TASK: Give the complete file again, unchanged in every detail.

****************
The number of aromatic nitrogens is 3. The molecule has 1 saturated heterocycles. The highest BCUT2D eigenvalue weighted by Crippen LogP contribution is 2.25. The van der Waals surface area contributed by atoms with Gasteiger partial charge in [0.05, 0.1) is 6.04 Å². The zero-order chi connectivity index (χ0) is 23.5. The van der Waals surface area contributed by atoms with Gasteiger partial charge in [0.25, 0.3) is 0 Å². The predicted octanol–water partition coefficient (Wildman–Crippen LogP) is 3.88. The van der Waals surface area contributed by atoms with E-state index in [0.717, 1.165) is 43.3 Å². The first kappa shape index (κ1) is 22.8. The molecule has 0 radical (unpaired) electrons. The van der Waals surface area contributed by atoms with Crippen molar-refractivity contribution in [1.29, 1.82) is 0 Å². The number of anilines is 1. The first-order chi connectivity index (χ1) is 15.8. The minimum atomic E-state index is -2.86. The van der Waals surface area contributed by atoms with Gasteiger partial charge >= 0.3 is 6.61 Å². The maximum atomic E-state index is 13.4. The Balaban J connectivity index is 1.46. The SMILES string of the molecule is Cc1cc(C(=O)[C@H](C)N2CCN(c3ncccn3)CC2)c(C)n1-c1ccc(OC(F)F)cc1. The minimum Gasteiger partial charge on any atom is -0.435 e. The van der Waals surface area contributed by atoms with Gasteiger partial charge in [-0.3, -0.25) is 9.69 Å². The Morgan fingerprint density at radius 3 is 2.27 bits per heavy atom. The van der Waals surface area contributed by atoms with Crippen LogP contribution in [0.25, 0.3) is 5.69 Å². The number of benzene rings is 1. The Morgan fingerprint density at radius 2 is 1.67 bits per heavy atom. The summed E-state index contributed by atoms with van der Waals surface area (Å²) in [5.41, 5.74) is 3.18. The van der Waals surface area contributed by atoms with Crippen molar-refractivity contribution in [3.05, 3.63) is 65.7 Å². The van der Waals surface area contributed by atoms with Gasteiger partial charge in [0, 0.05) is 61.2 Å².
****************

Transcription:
The number of aromatic nitrogens is 3. The molecule has 1 saturated heterocycles. The highest BCUT2D eigenvalue weighted by Crippen LogP contribution is 2.25. The van der Waals surface area contributed by atoms with Gasteiger partial charge in [0.05, 0.1) is 6.04 Å². The zero-order chi connectivity index (χ0) is 23.5. The van der Waals surface area contributed by atoms with Gasteiger partial charge in [0.25, 0.3) is 0 Å². The predicted octanol–water partition coefficient (Wildman–Crippen LogP) is 3.88. The van der Waals surface area contributed by atoms with E-state index in [0.717, 1.165) is 43.3 Å². The first kappa shape index (κ1) is 22.8. The molecule has 0 radical (unpaired) electrons. The van der Waals surface area contributed by atoms with Crippen molar-refractivity contribution in [1.29, 1.82) is 0 Å². The number of anilines is 1. The first-order chi connectivity index (χ1) is 15.8. The minimum atomic E-state index is -2.86. The van der Waals surface area contributed by atoms with Gasteiger partial charge >= 0.3 is 6.61 Å². The maximum atomic E-state index is 13.4. The Balaban J connectivity index is 1.46. The SMILES string of the molecule is Cc1cc(C(=O)[C@H](C)N2CCN(c3ncccn3)CC2)c(C)n1-c1ccc(OC(F)F)cc1. The minimum Gasteiger partial charge on any atom is -0.435 e. The van der Waals surface area contributed by atoms with Gasteiger partial charge in [-0.3, -0.25) is 9.69 Å². The Morgan fingerprint density at radius 3 is 2.27 bits per heavy atom. The van der Waals surface area contributed by atoms with Crippen LogP contribution in [0.25, 0.3) is 5.69 Å². The number of benzene rings is 1. The Morgan fingerprint density at radius 2 is 1.67 bits per heavy atom. The summed E-state index contributed by atoms with van der Waals surface area (Å²) in [5.41, 5.74) is 3.18. The van der Waals surface area contributed by atoms with Crippen molar-refractivity contribution in [3.05, 3.63) is 65.7 Å². The van der Waals surface area contributed by atoms with Gasteiger partial charge in [0, 0.05) is 61.2 Å².